February 1 is change your password day, an annual “holiday” established back in 2012, according to a blog post from Gizmodo, as a way to get a wide collection of end users to change their passwords together.
Over the course of the past seven years, though, passwords have continued to create enormous risks to enterprise security, with many users either crafting weak passwords or reusing passwords across multiple accounts.
According to a LastPass survey, 39% of consumers never change their password unless it is required. In all likelihood, people don’t change their passwords because the average user has nearly 200 accounts to keep track of, which makes changing passwords every month or quarter unrealistic, according to LastPass.
“It will take some time to upload your credentials into the password manager, but invest the time and use the password generator function to create complex, new passwords for your accounts. Using a passphrase with a combination of complex characters such as $ymB0LS drastically increases your security and protection of personal data,” said Joseph Carson, chief security scientist at Thycotic.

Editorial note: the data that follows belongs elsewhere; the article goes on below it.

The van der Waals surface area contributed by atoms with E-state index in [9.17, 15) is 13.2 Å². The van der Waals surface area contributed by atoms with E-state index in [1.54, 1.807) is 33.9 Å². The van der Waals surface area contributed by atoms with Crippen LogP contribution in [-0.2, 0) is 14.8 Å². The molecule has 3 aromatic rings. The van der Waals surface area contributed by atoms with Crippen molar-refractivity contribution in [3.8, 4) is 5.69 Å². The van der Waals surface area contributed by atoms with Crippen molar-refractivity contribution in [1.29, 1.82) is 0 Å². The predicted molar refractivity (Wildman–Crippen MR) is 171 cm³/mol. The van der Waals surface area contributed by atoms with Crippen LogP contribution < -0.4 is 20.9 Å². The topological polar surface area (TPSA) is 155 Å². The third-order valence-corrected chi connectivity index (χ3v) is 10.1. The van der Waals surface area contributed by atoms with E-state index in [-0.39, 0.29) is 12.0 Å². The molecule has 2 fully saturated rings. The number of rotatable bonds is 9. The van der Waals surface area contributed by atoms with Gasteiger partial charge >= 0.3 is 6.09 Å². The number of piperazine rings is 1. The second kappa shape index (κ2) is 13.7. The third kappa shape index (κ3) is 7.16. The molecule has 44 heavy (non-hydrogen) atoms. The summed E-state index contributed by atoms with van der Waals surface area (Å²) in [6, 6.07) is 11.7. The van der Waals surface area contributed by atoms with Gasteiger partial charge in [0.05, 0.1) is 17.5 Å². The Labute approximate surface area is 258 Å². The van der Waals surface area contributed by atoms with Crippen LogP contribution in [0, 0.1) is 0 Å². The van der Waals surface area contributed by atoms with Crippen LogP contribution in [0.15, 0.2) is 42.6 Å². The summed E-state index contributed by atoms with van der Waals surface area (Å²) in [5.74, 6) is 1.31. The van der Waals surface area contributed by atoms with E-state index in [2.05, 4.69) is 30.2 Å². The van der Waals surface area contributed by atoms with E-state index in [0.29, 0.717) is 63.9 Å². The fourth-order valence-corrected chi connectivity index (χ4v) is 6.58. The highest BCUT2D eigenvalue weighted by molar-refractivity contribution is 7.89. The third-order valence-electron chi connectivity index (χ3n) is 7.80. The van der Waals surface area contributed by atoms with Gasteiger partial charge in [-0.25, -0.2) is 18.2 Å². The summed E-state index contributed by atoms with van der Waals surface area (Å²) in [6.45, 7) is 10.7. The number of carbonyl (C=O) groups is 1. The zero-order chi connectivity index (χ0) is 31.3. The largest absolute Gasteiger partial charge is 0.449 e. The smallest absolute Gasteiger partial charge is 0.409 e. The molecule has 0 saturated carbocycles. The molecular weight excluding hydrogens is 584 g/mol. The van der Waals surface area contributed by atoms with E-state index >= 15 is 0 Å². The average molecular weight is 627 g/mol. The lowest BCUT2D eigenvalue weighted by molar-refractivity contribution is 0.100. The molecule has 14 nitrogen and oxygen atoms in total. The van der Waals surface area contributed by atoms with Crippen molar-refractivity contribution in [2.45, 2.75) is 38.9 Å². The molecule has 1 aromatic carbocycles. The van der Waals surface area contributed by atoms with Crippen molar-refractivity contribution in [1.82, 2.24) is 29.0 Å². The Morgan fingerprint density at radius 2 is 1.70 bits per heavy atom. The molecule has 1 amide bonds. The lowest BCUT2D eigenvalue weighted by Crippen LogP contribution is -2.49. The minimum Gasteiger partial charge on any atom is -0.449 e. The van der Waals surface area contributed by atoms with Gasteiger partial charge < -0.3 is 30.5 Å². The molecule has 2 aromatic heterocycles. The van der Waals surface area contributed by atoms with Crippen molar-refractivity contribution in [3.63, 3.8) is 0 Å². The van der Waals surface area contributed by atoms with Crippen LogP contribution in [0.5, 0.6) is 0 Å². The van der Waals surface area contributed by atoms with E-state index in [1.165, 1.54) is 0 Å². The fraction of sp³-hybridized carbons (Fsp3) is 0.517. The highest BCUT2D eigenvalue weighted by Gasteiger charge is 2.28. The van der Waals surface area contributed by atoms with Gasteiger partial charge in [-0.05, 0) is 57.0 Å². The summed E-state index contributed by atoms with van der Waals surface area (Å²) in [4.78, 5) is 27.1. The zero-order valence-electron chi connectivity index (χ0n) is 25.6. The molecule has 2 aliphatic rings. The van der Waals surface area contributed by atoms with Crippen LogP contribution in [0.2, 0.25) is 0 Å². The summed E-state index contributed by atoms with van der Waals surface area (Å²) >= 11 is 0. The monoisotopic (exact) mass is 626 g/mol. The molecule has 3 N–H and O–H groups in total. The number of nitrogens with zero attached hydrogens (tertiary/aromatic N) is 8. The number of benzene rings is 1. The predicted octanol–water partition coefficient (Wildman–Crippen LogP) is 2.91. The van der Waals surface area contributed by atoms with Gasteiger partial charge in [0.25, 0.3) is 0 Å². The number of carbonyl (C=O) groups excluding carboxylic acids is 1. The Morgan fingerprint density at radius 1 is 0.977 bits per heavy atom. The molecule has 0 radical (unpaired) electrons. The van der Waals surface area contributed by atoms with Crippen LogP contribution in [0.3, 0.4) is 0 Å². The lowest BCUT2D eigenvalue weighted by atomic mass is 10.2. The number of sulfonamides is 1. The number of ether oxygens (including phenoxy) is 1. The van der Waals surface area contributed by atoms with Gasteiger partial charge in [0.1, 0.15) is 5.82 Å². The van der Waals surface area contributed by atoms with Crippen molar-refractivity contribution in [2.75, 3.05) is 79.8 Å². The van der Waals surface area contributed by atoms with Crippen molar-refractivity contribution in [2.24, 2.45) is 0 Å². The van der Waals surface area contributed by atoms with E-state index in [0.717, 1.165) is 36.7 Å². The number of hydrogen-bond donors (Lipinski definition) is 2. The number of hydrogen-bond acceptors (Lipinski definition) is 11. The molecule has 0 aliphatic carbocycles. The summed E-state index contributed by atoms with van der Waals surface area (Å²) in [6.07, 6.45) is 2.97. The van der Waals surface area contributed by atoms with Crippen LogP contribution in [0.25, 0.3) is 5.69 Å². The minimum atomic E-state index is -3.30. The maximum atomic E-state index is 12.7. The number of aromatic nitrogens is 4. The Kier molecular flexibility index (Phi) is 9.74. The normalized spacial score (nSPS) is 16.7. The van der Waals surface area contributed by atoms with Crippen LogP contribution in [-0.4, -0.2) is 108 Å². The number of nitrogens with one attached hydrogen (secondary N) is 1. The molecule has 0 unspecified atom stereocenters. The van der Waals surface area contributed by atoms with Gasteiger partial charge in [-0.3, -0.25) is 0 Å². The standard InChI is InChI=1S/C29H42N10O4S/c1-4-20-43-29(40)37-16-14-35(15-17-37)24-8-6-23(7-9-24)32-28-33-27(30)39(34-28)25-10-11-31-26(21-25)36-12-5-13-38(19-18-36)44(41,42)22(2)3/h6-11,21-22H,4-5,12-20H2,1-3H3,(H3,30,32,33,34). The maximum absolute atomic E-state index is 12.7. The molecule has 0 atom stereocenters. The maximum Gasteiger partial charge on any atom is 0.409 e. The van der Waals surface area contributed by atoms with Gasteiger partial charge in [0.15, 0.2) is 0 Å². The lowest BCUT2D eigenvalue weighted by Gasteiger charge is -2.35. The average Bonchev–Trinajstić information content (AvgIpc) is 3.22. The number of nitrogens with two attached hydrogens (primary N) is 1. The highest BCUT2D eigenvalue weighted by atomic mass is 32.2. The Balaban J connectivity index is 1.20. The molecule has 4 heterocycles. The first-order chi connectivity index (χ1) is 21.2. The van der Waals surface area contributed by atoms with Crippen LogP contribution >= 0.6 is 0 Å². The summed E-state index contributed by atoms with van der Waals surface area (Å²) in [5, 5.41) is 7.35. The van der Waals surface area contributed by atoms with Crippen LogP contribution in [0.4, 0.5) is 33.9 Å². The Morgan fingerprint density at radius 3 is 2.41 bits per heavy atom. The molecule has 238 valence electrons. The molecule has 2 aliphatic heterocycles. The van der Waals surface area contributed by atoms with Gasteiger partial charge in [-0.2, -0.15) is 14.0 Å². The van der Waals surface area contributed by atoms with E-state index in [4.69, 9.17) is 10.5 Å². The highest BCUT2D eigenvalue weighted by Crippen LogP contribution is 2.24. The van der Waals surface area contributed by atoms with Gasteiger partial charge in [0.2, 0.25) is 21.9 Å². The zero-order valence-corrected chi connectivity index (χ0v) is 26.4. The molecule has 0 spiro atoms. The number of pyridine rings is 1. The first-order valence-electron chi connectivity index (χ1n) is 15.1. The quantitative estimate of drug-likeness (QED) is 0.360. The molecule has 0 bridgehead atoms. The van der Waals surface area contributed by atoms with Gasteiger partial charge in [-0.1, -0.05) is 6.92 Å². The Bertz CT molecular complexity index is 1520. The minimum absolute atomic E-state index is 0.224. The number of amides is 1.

What matters most when it comes to password protection is length, which is why it has become more commonplace to see sites requiring a minimum of eight-character passwords. Still, “there is a long-running myth that complex phrases using characters, numbers and letters is secure. They are not. These are simply hard-to-remember phrases that are quickly forgotten and reused in multiple locations,” said Chris Morales, head of security analytics at Vectra.
Instead, Morales said simple phrases, rather than complex combinations of characters and numbers, make better passwords. “’The quick red fox jumped over the lazy brown dog’ is a much stronger and infinitely easier to remember password than ‘1W33$^Adgfi*()tyu.’”
When it comes to enterprise protection, LogRhythm advised businesses to use multifactor authentication whenever possible to protect critical infrastructure, such as VPN and email access. Also, avoid shared accounts. Instead, create separate accounts for each user of an application so that any actions performed are properly attributed to a specific employee, which will also limit the risk of inadvertent password exposure.